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Split Water

  1. Apr 10, 2006 #1
    I have heard about this metal catalyst which splits hydrogen and oxygen on interacting with water. i was a bit surprised when i came to know that this is a cheap metal and readily available.
    Can you give me the name of the metal catalyst so that i can conduct expt in my labs.
     
  2. jcsd
  3. Apr 10, 2006 #2

    mrjeffy321

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    I dont know if this is what your refering to, but if you heat metals up, really really hot, and stick them in water, it breaks the water down into Hydrogen gas and Oxygen gas. The Oxygen gas then Oxidizes the metal and the Hydrogen gas escapes into the atmosphere, but since it is so hot, then combusts with the Oxygen in the air.

    I have seen this done in a video before, while someone is making a [samuri] sword, they heat it up red hot, then dunk it water, and you can see flames coming up out of the water.
     
  4. Apr 10, 2006 #3
    I have never heard of a metal catalyst doing such at STP. banerjeerupak. are you sure that it wasn't from some crackpot place/site?
     
  5. Apr 10, 2006 #4

    mrjeffy321

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    banerjeerupak, are you sure it produces both Hydrogen and Oxygen gas?

    If you loosen the requirements to just producing Hydrogen gas, then it is easy. Just place a more active metal into water (a metal above Hydrogen on the activity series) and the metal will react to produce Hydrogen gas and a metal Hydroxide.
    Sodium is an excellent example of this, put a chunk of Sodium metal into water and it will expload due to the intense heat of the reaction combustion the Hydrogen gas which is produced, leaving behind NaOH in solution.

    If you look at the activity series, you can see that there are several fairly common metals that will do this, although the lower down you go, the slow the reaction becomes.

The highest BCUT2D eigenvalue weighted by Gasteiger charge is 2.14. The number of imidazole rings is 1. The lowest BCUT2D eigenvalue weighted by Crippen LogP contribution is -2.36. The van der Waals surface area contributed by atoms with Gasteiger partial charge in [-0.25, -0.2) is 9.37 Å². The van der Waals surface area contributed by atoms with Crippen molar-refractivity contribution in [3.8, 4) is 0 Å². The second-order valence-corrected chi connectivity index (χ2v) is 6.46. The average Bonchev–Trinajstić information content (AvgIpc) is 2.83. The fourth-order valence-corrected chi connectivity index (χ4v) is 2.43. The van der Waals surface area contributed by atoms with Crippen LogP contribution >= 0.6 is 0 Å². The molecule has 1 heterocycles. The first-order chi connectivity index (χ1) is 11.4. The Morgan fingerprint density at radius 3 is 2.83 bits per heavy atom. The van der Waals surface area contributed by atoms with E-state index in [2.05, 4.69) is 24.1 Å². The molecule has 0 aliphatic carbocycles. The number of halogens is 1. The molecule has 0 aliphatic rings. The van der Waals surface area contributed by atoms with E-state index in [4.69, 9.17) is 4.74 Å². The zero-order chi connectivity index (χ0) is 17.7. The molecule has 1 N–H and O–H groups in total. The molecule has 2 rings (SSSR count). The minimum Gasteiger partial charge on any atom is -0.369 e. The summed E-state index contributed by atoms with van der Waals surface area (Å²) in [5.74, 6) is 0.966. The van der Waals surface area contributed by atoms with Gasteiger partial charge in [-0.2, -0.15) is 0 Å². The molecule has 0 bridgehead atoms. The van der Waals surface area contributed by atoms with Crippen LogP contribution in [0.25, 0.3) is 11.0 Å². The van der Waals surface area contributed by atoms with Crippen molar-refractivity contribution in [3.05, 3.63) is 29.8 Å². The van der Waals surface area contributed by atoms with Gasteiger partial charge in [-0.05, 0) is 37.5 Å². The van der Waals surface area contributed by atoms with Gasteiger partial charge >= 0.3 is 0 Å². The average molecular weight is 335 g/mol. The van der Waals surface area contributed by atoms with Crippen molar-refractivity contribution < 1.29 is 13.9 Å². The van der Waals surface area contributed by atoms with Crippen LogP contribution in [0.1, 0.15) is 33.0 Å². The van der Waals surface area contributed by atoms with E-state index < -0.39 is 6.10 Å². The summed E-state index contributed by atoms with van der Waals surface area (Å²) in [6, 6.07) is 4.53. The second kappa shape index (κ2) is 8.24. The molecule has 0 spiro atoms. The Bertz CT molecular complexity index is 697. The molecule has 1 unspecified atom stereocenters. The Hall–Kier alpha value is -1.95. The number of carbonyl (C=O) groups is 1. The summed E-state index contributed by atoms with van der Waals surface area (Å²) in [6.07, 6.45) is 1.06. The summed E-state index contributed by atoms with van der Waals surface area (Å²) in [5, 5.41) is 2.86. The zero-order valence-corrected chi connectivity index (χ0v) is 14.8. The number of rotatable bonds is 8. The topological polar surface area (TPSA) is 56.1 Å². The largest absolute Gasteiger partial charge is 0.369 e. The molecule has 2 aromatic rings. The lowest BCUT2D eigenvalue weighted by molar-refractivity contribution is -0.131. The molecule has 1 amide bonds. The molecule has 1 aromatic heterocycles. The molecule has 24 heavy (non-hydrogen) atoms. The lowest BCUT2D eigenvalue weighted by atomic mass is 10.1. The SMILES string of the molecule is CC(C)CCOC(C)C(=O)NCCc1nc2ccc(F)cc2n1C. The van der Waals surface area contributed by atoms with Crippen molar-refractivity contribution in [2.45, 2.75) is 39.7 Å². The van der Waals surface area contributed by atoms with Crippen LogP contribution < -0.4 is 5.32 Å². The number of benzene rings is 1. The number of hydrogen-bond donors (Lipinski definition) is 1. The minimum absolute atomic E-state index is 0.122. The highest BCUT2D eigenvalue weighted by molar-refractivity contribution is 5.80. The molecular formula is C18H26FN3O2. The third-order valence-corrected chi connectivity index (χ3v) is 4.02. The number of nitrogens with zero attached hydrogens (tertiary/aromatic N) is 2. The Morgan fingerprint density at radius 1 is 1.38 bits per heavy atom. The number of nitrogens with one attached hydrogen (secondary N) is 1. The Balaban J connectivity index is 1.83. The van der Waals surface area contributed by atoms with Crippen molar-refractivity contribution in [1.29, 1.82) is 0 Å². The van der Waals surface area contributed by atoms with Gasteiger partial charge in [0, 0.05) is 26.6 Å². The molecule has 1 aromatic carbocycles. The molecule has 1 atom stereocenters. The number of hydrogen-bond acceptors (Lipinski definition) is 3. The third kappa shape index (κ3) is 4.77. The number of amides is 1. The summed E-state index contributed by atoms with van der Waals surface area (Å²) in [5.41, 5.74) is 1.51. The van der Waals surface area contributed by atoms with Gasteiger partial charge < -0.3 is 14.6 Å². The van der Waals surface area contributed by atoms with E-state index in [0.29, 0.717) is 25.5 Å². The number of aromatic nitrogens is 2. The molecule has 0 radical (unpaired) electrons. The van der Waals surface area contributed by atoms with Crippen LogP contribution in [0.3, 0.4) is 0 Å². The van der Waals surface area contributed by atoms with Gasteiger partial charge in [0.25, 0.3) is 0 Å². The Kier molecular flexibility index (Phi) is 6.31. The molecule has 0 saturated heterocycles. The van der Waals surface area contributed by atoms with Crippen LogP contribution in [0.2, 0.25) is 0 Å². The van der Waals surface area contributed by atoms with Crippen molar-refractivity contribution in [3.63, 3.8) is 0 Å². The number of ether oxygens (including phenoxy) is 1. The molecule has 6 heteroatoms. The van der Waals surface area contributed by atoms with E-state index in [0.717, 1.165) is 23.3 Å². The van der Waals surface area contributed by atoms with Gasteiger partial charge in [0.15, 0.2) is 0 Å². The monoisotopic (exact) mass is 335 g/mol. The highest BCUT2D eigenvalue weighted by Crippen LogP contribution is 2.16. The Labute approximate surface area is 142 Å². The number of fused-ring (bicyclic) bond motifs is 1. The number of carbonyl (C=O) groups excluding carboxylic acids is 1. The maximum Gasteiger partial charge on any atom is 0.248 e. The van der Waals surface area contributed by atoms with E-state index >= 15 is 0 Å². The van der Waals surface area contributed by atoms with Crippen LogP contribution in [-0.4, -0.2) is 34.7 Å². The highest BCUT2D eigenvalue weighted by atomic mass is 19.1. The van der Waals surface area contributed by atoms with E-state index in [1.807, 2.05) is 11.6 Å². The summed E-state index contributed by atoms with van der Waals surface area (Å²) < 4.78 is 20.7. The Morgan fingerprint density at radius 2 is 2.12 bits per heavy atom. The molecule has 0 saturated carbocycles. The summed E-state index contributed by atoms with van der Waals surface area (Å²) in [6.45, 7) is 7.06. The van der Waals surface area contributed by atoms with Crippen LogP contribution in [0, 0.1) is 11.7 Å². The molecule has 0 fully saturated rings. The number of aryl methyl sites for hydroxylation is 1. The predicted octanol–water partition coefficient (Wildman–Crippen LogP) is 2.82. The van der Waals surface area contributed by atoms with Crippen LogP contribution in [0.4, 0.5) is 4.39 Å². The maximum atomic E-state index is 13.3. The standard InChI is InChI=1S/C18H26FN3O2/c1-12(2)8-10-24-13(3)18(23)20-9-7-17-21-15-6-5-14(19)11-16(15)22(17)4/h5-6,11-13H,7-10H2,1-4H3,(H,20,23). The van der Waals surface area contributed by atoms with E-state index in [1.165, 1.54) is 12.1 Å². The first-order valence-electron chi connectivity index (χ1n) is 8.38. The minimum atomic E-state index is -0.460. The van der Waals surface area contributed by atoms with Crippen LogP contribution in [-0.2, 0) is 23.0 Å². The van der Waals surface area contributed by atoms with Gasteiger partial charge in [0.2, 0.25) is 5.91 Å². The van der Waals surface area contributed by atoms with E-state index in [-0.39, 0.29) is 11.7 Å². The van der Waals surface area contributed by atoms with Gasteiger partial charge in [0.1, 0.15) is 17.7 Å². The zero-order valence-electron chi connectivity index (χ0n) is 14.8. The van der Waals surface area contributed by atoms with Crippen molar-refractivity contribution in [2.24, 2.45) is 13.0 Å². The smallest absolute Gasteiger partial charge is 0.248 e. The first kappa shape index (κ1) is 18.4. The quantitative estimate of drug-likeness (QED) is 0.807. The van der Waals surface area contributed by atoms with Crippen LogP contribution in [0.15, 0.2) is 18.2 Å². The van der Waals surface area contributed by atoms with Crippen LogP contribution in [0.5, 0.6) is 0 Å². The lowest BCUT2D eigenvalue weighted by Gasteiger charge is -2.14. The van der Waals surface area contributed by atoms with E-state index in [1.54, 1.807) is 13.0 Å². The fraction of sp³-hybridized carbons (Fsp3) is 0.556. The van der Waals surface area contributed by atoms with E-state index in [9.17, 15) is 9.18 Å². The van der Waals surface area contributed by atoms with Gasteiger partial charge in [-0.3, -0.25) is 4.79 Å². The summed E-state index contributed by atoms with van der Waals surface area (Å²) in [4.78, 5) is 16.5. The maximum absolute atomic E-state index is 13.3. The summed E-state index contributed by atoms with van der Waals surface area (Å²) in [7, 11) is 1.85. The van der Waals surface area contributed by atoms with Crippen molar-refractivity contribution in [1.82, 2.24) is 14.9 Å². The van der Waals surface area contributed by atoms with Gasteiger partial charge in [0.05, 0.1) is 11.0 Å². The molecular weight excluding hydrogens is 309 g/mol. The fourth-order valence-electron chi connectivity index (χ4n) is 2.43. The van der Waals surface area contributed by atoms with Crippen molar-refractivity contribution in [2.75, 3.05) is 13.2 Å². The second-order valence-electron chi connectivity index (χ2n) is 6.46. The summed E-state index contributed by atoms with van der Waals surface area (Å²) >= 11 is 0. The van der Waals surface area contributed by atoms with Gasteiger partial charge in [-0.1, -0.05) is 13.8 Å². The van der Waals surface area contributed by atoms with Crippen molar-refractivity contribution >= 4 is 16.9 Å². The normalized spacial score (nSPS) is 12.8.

http://www.chem.vt.edu/RVGS/ACT/notes/activity_series.html
    The alkili metals on the periodic table will easily replace the Hydrogen from water, alkiline Earth not quite as fast, and when you get really low, metals like Tin and Lead do it so slowing it is negligible.
     
  6. Apr 12, 2006 #5
    ok i really think that i made a mistake. anyway it must have been just the production of hydrogen. another question has cropped up in my mind. that is if we can burn hydrogen without explosion. the hydrogen that has been released, would be an excellent source of heat.
     
  7. Apr 12, 2006 #6
    Unfortunately it is very hard to control the burning of hydrogen. You /are/ right, it would be an excellent source of heat. since the thermolysis of water happens at 1500 C, reversing would obviously create huge amounts of heat. The thing is, that heat is probably one of the reasons hydrogen explodes rather than just burns. The only way I could think of would be to go slow on the oxygen to control the reaction, but I'm not sure if this is profitable.
     
  8. Apr 12, 2006 #7

    mrjeffy321

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    I have heard of people using Hydrogen as a substitute for natural gas in grills.
    In theory, it is possible as long as you control the flow of the gas and make sure not to mix it with Oxygen until it is ready to burn.
     
  9. May 14, 2006 #8
    mrjeffy, what would happen to salt in this situation, as in seawater density 1.02 (or something)?
     
  10. May 14, 2006 #9

    mrjeffy321

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    The situation of placing a much more reactive metal (like Lithium for instance) into water to release the Hydrogen?

    The salt would remain behind in solution, assuming it does not react with the metal. The salt should not be affected by the reaction between the water and the active metal, the water will be split up, leaving a Hydroxide behind. Eventaully, it might get to the point where the remaining water will not be enough to keep everything in solution, so stuff might start precipitating out.
     
  11. Nov 6, 2008 #10
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